There’s a chance you’ve been upsold or cross-sold while shopping online without even knowing it. You may have even converted on one of these sales opportunities, and for good reason.
The average consumer would admit they don’t like popups or distractions when online shopping, and that is true to an extent. But repeated studies show that upselling and cross-selling are an effective way to increase sales and average order value per customer. In fact, customers are 4.5x more likely to add recommended items to their carts during checkout.
When people see a personalized offer at the right time, they can’t help but at least think about how adding or upgrading their order affects them. Some may even convert on the fact that they fear missing out on a good deal.
As you’ll learn in this guide, upselling and cross-selling rely on simple psychological principles. Getting a basic understanding of these principles will help your ecommerce store motivate customers to take action before they miss out.
Upselling Vs Cross-selling: How They’re Different
While they sound the same, upselling and cross-selling serve two different purposes with the same goal in mind. Below is a visual example of how they work:
Cross-selling is when you offer customers complementary items that go well with what they already have in their cart.
Makeup giant Sephora does a fantastic job at this. Before the final checkout screen, offers for makeup brushes pop up anytime someone adds foundation, eyeshadow, etc., to their cart. These items go hand-in-hand, so it makes sense to bundle them together.
Upselling is when you offer customers an upgrade of the product they want. This might be a larger size of what’s in their cart or a bundled pack of what they initially planned to buy.
For example, if someone already has a pair of socks in their cart, you could upsell them a six-pack bundle. Your customers will see it as a better deal when they buy more, plus they can stretch their time between purchases.
Both methods work well and can increase the average order value of what your customers are putting in their carts.
Reasons Why Upselling Works
In this section, we’ll discuss the motivations behind upselling and cross-selling and give examples of how to work them in your online marketing strategy.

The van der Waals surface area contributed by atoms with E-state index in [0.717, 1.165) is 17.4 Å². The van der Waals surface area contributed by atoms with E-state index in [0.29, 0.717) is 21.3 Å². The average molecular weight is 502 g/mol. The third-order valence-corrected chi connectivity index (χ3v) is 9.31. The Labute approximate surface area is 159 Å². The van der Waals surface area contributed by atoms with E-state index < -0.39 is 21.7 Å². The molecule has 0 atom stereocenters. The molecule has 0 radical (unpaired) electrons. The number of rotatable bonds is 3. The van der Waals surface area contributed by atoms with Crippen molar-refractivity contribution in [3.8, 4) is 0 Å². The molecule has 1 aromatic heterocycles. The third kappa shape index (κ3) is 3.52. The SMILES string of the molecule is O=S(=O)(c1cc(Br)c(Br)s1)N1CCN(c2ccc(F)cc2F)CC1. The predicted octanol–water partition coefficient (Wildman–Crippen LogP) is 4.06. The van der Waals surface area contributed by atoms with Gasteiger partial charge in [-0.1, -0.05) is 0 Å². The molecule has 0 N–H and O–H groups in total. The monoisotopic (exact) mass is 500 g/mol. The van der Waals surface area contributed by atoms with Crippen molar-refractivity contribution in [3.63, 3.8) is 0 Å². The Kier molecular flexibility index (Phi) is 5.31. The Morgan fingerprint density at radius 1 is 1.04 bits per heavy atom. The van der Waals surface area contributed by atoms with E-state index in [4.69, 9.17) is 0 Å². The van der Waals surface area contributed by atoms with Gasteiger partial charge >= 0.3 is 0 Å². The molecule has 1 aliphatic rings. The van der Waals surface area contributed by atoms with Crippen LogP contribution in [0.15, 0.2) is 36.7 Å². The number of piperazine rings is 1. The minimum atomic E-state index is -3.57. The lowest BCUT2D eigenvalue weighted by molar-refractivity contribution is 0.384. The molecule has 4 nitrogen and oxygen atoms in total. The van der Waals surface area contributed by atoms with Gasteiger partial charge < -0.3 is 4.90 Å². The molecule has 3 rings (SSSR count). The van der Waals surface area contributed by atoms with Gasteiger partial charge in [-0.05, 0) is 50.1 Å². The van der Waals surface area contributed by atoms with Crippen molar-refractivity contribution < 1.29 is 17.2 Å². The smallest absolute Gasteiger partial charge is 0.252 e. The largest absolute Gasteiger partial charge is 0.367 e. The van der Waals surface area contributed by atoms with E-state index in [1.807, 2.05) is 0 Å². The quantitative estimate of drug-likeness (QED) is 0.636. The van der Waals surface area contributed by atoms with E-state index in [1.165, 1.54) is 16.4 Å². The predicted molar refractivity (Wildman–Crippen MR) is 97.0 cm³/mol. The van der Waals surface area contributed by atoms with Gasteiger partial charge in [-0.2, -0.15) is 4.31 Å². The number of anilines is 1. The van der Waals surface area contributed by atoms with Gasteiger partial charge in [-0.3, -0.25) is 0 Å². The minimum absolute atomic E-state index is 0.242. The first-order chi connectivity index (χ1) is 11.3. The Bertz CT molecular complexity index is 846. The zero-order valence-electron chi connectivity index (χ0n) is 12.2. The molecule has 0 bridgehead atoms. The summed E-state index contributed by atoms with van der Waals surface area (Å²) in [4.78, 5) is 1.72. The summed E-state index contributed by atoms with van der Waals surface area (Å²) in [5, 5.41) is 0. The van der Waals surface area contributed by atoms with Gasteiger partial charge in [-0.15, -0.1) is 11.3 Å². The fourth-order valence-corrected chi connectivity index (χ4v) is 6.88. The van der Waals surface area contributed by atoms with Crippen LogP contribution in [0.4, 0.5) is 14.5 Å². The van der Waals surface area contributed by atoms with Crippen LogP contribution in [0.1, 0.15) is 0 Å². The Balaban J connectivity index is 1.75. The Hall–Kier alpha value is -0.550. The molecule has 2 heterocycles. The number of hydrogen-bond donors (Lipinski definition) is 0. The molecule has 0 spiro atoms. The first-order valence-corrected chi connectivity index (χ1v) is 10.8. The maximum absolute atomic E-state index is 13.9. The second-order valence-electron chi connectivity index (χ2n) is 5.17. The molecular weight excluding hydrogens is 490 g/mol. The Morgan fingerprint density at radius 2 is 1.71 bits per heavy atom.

1. It Makes Online Shopping More Convenient
One way to think about upselling and cross-selling is the convenience it provides for customers. First, these pop ups show customers what they’re looking for in less time. People don’t always want to poke around your store to see what else it has to offer, so upselling and cross-selling streamlines the checkout process and gets customers from point A to point B efficiently.
Sometimes customers may not even know certain products exist before seeing your recommendation. With the right personalization on your landing pages, you can shed light on more of your products.
Next, people tend to justify adding on products if it provides a solution to one of their problems. For example, if someone decides to buy the larger bag of cat food, it’s actually cheaper per ounce and they may earn free shipping. They also won’t have to make another cat food purchase so soon.
This level of convenience is one customers will happily pay more for, which means you’ll have a better chance at scoring an upsell and increasing your average order value.
One caveat here: Shoppers don’t respond well to willy-nilly product add-ons. For upselling and cross-selling to work effectively, you must offer personalized recommendations. You can do this manually or automatically with a lead gen tool. This shows your customers that you know what they’re looking for and want to help them find it, not just sell more products.
2. Customers Feel Like They’re Getting a Good Deal
Psychologically, scoring a good deal lights up the rewards center in our brains. We feel the relief of saving money on items we need, and who wouldn’t want more cash in their pockets, especially nowadays?
To feed your customers’ rewards centers, use these upselling and cross-selling techniques in your landing pages.
Bundle related products. Bundling products like socks and shoes (from our example earlier), t-shirts and shorts, or any other related items that typically are bought together is one way to upsell. Typically, when running the math, buying bundled items could end up saving the customer money while increasing their average order value. See the example below for what a product bundle may look like: